Friday, 18 September 2015



Sometimes I really do wonder if my humour chip wasn't welded in upside down before I left the factory. I mean, it's not as though I never laugh - watching old editions of Mock The Week and QI can while away a lonely evening quite enjoyably - but I confess myself utterly baffled at the antics of supposed comedy giants like Seth Rogen and Will Ferrell. Am I not getting the jokes, or am I getting them but not thinking they're funny in any way, shape, or form?

Admittedly it's a huge leap - culturally, stylistically and geographically - from the uninspired clowning of This Is The End and Anchorman 2 to the miserablist Scandinavian Comedy Of Despair, but in the case of Roy Andersson's A Pigeon Sat On A Branch Reflecting On Existence it's not that I don't get the jokes; rather it's that I don't think there are any actual jokes to get. APSOABROE (it's easier to type) is a portmanteau film which consists of 39 largely unconnected vignettes, each filmed in one take from an unblinking, static camera. There are a few recurring characters, most notably a bickering pair of aging novelty salesmen peddling things like plastic vampire teeth, and a few recurring locations such as a cafe in wartime, but many of the segments could play in any order and it wouldn't make any difference.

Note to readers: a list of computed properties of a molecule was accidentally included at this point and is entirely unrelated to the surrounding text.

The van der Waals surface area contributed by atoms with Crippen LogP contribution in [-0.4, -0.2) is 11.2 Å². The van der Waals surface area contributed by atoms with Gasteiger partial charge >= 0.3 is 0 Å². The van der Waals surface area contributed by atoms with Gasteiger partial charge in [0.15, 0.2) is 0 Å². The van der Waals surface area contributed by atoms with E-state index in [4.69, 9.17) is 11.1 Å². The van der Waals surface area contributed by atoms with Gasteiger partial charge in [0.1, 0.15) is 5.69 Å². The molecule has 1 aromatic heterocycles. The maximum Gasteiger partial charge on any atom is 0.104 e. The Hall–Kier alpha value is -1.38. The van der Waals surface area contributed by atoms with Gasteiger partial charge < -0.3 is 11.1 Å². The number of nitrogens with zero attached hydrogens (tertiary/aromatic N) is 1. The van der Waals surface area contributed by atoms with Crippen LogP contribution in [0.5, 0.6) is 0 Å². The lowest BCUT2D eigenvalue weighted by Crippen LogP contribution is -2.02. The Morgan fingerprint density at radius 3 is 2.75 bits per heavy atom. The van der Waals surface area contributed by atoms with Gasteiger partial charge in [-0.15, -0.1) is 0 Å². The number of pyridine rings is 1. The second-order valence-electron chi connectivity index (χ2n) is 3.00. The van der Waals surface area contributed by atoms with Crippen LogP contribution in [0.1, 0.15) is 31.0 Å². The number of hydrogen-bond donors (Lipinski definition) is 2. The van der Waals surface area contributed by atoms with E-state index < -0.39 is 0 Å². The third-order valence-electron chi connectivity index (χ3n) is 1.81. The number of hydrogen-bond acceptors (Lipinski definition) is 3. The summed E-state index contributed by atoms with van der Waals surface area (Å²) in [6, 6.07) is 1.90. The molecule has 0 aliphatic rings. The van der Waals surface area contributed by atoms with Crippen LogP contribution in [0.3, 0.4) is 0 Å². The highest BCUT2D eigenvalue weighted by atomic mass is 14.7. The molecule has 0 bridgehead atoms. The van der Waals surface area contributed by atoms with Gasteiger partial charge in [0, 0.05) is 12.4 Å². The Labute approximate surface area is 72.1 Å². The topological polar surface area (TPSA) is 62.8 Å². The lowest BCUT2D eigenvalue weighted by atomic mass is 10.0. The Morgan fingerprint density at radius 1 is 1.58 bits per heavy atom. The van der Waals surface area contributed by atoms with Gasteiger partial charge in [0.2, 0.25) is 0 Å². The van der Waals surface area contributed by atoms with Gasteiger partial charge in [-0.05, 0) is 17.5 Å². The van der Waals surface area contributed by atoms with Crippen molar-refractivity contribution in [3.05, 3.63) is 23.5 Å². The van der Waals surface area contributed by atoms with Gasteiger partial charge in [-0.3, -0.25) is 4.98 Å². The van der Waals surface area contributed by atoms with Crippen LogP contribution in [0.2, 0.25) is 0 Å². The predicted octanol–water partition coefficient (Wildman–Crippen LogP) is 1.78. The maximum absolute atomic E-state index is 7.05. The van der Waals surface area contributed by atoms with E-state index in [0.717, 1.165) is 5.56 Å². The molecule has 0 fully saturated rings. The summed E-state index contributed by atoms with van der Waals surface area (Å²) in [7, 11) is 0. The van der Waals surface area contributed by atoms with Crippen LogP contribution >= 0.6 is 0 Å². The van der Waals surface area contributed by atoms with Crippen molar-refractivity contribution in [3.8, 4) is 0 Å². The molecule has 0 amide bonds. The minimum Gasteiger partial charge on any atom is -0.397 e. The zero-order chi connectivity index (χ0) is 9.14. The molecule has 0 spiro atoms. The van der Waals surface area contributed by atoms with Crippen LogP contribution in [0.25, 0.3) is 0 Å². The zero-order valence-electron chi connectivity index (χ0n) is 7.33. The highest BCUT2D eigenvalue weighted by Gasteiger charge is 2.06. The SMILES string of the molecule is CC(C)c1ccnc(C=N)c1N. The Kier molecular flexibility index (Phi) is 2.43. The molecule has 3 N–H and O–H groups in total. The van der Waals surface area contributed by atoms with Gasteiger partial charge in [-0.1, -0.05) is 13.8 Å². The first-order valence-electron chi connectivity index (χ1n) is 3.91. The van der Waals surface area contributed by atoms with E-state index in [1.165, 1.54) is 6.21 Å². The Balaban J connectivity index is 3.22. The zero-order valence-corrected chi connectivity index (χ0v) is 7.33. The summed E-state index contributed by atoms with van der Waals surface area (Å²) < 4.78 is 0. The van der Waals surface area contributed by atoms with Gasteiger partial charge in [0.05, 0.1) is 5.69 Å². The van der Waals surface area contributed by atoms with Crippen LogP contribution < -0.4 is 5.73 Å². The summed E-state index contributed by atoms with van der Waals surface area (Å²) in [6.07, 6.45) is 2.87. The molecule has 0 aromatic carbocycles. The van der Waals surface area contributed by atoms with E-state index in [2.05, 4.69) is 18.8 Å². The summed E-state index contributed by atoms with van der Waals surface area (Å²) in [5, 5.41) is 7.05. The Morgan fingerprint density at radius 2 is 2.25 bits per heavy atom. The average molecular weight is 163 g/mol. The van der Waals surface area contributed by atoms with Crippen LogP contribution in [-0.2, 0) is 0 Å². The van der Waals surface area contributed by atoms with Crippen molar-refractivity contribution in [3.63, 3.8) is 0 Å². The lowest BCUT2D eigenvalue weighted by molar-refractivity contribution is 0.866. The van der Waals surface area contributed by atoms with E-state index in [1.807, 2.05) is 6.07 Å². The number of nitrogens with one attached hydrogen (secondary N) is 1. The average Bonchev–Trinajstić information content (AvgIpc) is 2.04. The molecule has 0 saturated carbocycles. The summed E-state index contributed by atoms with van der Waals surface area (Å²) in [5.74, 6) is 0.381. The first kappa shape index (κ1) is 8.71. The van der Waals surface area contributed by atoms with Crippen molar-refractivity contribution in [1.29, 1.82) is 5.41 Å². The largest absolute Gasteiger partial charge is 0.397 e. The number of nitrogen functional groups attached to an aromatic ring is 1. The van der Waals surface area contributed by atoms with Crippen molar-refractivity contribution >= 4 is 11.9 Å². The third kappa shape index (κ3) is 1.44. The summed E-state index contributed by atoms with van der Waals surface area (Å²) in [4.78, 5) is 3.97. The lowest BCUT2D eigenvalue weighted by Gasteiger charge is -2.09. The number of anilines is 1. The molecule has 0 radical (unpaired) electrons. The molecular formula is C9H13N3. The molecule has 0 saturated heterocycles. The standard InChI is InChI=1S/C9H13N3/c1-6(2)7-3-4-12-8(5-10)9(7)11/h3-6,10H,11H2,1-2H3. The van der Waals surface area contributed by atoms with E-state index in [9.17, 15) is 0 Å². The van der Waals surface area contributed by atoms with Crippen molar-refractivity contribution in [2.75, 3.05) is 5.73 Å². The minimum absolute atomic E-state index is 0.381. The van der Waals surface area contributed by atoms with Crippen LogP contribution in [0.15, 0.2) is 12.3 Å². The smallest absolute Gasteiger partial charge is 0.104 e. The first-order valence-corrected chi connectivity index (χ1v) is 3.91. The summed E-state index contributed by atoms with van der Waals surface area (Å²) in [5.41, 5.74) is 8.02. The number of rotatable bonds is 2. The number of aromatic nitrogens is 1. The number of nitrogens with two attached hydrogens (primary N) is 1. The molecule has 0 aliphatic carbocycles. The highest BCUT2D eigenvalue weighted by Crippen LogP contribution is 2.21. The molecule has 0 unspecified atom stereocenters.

But it's not just the unwavering gaze of the camera or the lack of any empathy with the characters (or indeed the lack of any characters with which to empathise); it's the absence of any actual laughs which makes APSOABROE such a dreary, lifeless plod. It all feels like a discarded edition of Monty Python from which every single joke, sight gag and (most crucially) punchline has been ruthlessly excised. It's all "knock knock" and never "who's there"; all horses walking into bars but never any barmen asking why the long face. It's like watching a porn movie with no sex, just an endless series of moustachioed plumbers arriving to unblock the sink. That's no fun and neither is this.

The title, which at least ensures you're not going to get it confused with anything else on HMV's shelves, is accurate in the sense that there is a pigeon, but it's actually stuffed and nailed to the branch and is therefore dead, so it's only reflecting on the inside of the glass case in which it's trapped for eternity, presumably in the Grand Central Museum Of Bugger All. Traces of potential humour do surface, such as the thorny conundrum of whether anyone would want a meal that another customer has paid for but has dropped dead before eating it, but it just never goes anywhere. This is apparently the third in a trilogy, the other two instalments of which I have absolutely no interest in seeing.


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